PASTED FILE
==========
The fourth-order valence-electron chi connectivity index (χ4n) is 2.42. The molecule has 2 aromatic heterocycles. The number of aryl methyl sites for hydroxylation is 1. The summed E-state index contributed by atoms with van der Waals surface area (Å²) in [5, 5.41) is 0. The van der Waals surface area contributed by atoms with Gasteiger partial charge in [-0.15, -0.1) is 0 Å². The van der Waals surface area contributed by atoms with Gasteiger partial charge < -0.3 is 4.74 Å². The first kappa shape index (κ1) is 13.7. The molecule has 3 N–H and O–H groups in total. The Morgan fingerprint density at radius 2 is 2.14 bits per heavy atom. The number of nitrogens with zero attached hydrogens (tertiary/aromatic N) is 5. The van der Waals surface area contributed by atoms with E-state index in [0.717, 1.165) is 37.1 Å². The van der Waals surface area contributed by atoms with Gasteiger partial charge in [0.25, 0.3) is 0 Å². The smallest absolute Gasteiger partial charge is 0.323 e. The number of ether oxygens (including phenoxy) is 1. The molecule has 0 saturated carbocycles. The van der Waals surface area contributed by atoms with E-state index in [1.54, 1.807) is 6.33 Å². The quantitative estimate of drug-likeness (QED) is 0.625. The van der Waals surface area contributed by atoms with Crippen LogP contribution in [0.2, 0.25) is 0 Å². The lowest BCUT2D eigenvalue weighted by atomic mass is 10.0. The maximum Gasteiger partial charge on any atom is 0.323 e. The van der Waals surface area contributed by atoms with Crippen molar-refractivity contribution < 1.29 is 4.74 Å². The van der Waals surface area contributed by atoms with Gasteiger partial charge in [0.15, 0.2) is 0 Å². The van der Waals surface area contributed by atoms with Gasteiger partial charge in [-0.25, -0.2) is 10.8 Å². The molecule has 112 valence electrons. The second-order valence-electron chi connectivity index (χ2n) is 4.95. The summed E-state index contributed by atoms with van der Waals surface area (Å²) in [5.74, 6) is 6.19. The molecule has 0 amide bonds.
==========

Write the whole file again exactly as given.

The fourth-order valence-electron chi connectivity index (χ4n) is 2.42. The molecule has 2 aromatic heterocycles. The number of aryl methyl sites for hydroxylation is 1. The summed E-state index contributed by atoms with van der Waals surface area (Å²) in [5, 5.41) is 0. The van der Waals surface area contributed by atoms with Gasteiger partial charge in [-0.15, -0.1) is 0 Å². The van der Waals surface area contributed by atoms with Gasteiger partial charge < -0.3 is 4.74 Å². The first kappa shape index (κ1) is 13.7. The molecule has 3 N–H and O–H groups in total. The Morgan fingerprint density at radius 2 is 2.14 bits per heavy atom. The number of nitrogens with zero attached hydrogens (tertiary/aromatic N) is 5. The van der Waals surface area contributed by atoms with E-state index in [0.717, 1.165) is 37.1 Å². The van der Waals surface area contributed by atoms with Gasteiger partial charge in [0.25, 0.3) is 0 Å². The smallest absolute Gasteiger partial charge is 0.323 e. The number of ether oxygens (including phenoxy) is 1. The molecule has 0 saturated carbocycles. The van der Waals surface area contributed by atoms with E-state index in [1.54, 1.807) is 6.33 Å². The quantitative estimate of drug-likeness (QED) is 0.625. The van der Waals surface area contributed by atoms with Crippen LogP contribution in [0.2, 0.25) is 0 Å². The lowest BCUT2D eigenvalue weighted by atomic mass is 10.0. The maximum Gasteiger partial charge on any atom is 0.323 e. The van der Waals surface area contributed by atoms with Crippen molar-refractivity contribution < 1.29 is 4.74 Å². The van der Waals surface area contributed by atoms with Gasteiger partial charge in [0.15, 0.2) is 0 Å². The van der Waals surface area contributed by atoms with Gasteiger partial charge in [-0.25, -0.2) is 10.8 Å². The molecule has 112 valence electrons. The second-order valence-electron chi connectivity index (χ2n) is 4.95. The summed E-state index contributed by atoms with van der Waals surface area (Å²) in [5.74, 6) is 6.19. The molecule has 0 amide bonds.